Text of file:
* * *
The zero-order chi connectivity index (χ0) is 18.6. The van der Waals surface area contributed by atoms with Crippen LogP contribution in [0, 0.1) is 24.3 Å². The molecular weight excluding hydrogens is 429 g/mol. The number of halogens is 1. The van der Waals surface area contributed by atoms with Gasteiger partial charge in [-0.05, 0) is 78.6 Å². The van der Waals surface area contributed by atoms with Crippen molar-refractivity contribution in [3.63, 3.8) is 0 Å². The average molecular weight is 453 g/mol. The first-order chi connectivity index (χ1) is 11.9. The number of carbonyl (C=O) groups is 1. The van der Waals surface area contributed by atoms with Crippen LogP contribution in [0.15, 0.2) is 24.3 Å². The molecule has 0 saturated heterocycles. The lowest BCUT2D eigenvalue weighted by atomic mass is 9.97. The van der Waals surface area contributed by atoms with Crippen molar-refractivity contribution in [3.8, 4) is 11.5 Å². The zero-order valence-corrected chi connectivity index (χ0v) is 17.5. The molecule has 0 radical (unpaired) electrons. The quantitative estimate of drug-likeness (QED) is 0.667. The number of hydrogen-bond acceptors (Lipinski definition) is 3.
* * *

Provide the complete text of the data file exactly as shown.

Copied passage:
The zero-order chi connectivity index (χ0) is 18.6. The van der Waals surface area contributed by atoms with Crippen LogP contribution in [0, 0.1) is 24.3 Å². The molecular weight excluding hydrogens is 429 g/mol. The number of halogens is 1. The van der Waals surface area contributed by atoms with Gasteiger partial charge in [-0.05, 0) is 78.6 Å². The van der Waals surface area contributed by atoms with Crippen molar-refractivity contribution in [3.63, 3.8) is 0 Å². The average molecular weight is 453 g/mol. The first-order chi connectivity index (χ1) is 11.9. The number of carbonyl (C=O) groups is 1. The van der Waals surface area contributed by atoms with Crippen LogP contribution in [0.15, 0.2) is 24.3 Å². The molecule has 0 saturated heterocycles. The lowest BCUT2D eigenvalue weighted by atomic mass is 9.97. The van der Waals surface area contributed by atoms with Crippen molar-refractivity contribution in [3.8, 4) is 11.5 Å². The zero-order valence-corrected chi connectivity index (χ0v) is 17.5. The molecule has 0 radical (unpaired) electrons. The quantitative estimate of drug-likeness (QED) is 0.667. The number of hydrogen-bond acceptors (Lipinski definition) is 3.